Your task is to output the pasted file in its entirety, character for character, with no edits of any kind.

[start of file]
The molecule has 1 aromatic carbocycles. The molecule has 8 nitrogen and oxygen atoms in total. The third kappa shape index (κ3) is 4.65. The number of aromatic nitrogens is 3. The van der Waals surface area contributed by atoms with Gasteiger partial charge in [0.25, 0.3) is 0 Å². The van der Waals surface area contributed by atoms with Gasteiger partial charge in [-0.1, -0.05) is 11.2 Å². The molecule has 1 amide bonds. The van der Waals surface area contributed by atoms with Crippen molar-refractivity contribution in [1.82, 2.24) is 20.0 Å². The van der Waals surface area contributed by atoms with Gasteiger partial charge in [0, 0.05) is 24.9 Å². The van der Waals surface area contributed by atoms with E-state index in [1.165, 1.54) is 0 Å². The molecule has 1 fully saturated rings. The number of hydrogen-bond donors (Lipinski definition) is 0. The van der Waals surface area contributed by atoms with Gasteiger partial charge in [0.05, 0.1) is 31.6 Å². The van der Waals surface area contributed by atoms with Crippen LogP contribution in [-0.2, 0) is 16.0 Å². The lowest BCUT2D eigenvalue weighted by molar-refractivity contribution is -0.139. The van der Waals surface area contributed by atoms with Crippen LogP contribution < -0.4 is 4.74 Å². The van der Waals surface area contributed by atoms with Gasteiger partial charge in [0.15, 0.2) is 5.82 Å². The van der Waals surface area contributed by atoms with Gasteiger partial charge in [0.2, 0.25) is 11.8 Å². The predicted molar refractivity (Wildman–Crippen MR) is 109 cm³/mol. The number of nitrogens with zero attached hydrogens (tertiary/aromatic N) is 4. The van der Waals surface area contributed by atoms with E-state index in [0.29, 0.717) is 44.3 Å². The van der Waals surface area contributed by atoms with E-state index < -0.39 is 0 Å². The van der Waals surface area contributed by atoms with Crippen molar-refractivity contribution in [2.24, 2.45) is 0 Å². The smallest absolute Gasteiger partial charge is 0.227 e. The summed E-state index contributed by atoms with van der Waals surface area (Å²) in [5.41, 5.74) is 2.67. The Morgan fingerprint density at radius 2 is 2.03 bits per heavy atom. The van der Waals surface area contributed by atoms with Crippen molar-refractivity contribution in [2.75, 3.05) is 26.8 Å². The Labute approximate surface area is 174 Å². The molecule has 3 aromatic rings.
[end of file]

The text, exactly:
The molecule has 1 aromatic carbocycles. The molecule has 8 nitrogen and oxygen atoms in total. The third kappa shape index (κ3) is 4.65. The number of aromatic nitrogens is 3. The van der Waals surface area contributed by atoms with Gasteiger partial charge in [0.25, 0.3) is 0 Å². The van der Waals surface area contributed by atoms with Gasteiger partial charge in [-0.1, -0.05) is 11.2 Å². The molecule has 1 amide bonds. The van der Waals surface area contributed by atoms with Crippen molar-refractivity contribution in [1.82, 2.24) is 20.0 Å². The van der Waals surface area contributed by atoms with Gasteiger partial charge in [0, 0.05) is 24.9 Å². The van der Waals surface area contributed by atoms with E-state index in [1.165, 1.54) is 0 Å². The molecule has 1 fully saturated rings. The number of hydrogen-bond donors (Lipinski definition) is 0. The van der Waals surface area contributed by atoms with Gasteiger partial charge in [0.05, 0.1) is 31.6 Å². The van der Waals surface area contributed by atoms with Crippen LogP contribution in [-0.2, 0) is 16.0 Å². The lowest BCUT2D eigenvalue weighted by molar-refractivity contribution is -0.139. The van der Waals surface area contributed by atoms with Crippen LogP contribution < -0.4 is 4.74 Å². The van der Waals surface area contributed by atoms with Gasteiger partial charge in [0.15, 0.2) is 5.82 Å². The van der Waals surface area contributed by atoms with Gasteiger partial charge in [0.2, 0.25) is 11.8 Å². The predicted molar refractivity (Wildman–Crippen MR) is 109 cm³/mol. The number of nitrogens with zero attached hydrogens (tertiary/aromatic N) is 4. The van der Waals surface area contributed by atoms with E-state index in [0.29, 0.717) is 44.3 Å². The van der Waals surface area contributed by atoms with E-state index < -0.39 is 0 Å². The van der Waals surface area contributed by atoms with Crippen molar-refractivity contribution in [2.24, 2.45) is 0 Å². The smallest absolute Gasteiger partial charge is 0.227 e. The summed E-state index contributed by atoms with van der Waals surface area (Å²) in [5.41, 5.74) is 2.67. The Morgan fingerprint density at radius 2 is 2.03 bits per heavy atom. The van der Waals surface area contributed by atoms with Crippen molar-refractivity contribution in [2.75, 3.05) is 26.8 Å². The Labute approximate surface area is 174 Å². The molecule has 3 aromatic rings.